145 episodes

In the Talking Indonesia podcast, Dr Dave McRae, Dr Jemma Purdey, Dr Charlotte Setijadi and Dr Dirk Tomsa present an extended interview each fortnight with experts on Indonesian politics, foreign policy, culture, language and more. Find all the Talking Indonesia podcasts and more at the Indonesia at Melbourne blog.

Talking Indonesia Talking Indonesia

    • News
    • 4.2 • 17 Ratings

In the Talking Indonesia podcast, Dr Dave McRae, Dr Jemma Purdey, Dr Charlotte Setijadi and Dr Dirk Tomsa present an extended interview each fortnight with experts on Indonesian politics, foreign policy, culture, language and more. Find all the Talking Indonesia podcasts and more at the Indonesia at Melbourne blog.

    Dr Vina Adriany - Covid-19 and Early Childhood Education

    Dr Vina Adriany - Covid-19 and Early Childhood Education

    According to Unicef, more than 60 million students in Indonesia have been temporarily out of school due to COVID-19, presenting the country’s education sector with unprecedented challenges. How have schools responded to these challenges? How have children and parents reacted? And what are the likely long-term implications of prolonged home schooling for Indonesian children?

    In this week’s Talking Indonesia podcast, we chat about the impact of Covid-19 on early childhood education in Indonesia. Joining host Dirk Tomsa is Dr Vina Adriany, the Head of the Department of Early Childhood Education at the School of Graduate Studies at Universitas Pendidikan Indonesia in Bandung.

    In 2020, the Talking Indonesia podcast is co-hosted by Dr Dave McRae from the University of Melbourne’s Asia Institute, Dr Jemma Purdey from Monash University, Dr Dirk Tomsa from La Trobe University, and Dr Charlotte Setijadi from the Singapore Management University.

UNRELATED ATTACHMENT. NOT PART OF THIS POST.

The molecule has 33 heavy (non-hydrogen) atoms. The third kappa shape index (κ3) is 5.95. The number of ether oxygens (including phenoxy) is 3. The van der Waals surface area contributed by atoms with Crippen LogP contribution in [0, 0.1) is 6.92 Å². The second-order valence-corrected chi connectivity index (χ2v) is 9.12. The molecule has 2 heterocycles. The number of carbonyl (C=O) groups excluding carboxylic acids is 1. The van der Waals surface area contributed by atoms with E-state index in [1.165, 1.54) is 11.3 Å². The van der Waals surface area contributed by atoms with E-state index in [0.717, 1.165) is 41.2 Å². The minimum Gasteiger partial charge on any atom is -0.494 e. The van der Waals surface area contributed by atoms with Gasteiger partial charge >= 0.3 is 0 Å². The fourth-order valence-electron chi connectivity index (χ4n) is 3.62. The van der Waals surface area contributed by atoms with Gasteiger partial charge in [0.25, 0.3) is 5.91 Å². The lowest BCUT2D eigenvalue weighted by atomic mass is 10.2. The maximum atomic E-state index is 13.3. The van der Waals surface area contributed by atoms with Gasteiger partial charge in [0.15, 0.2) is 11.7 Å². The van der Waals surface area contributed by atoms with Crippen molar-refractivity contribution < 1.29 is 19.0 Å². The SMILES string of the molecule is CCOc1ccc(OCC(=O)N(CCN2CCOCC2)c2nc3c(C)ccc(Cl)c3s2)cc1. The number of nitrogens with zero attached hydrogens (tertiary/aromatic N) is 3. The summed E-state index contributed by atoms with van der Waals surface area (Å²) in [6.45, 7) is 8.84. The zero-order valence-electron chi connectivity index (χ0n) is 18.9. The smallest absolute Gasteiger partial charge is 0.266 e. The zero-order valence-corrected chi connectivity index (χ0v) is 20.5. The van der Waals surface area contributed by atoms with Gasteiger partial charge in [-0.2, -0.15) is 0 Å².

Look out for a new Talking Indonesia podcast every fortnight. Catch up on previous episodes here, subscribe via iTunes or listen via your favourite podcasting app.

    Photo credit: ANTARA FOTO/Didik Suhartono/hp.

    • 28 min
    A/Prof. Marcus Mietzner - the Soekarno dynasty

    A/Prof. Marcus Mietzner - the Soekarno dynasty

    A/Prof Marcus Mietzner - the Soekarno dynasty

    The Soekarno dynasty is arguably Indonesia’s first and certainly most successful political family – able to count two presidents and the country’s largest political party, PDI-P - as its legacy, so far. Soekarno himself, was the nation’s founding father and first president and his daughter, Megawati, its fifth and to date, only female president from 2001-2004. Today Megawati continues to lead the family party, which has played a significant role in Indonesia’s democratic consolidation.

    However, with the matriarch, Megawati, failing twice in her attempts to re-capture the presidency, in 2014 the decision was made to put forward a ‘proxy’ nominee for the party’s presidential bid. As history tell us, their choice, Joko Widodo, proved a very good one. Now, six years later, with Jokowi in his second and final term, the issue of a successor is once more on the table, and with it questions about the ability of the Soekarno dynasty to regenerate and hold on to its power.

    What are the characteristics that have seen the Soekarno dynasty survive and thrive for three generations? What are the challenges of regeneration facing the Soekarno family? Has the dynasty weakened its own position by its decision to elevate Joko Widodo to the presidency? And as members of the president’s own family seek to enter politics via the upcoming regional elections (Pilkada), is Jokowi looking to create a political dynasty of his own to rival that of the Soekarnos?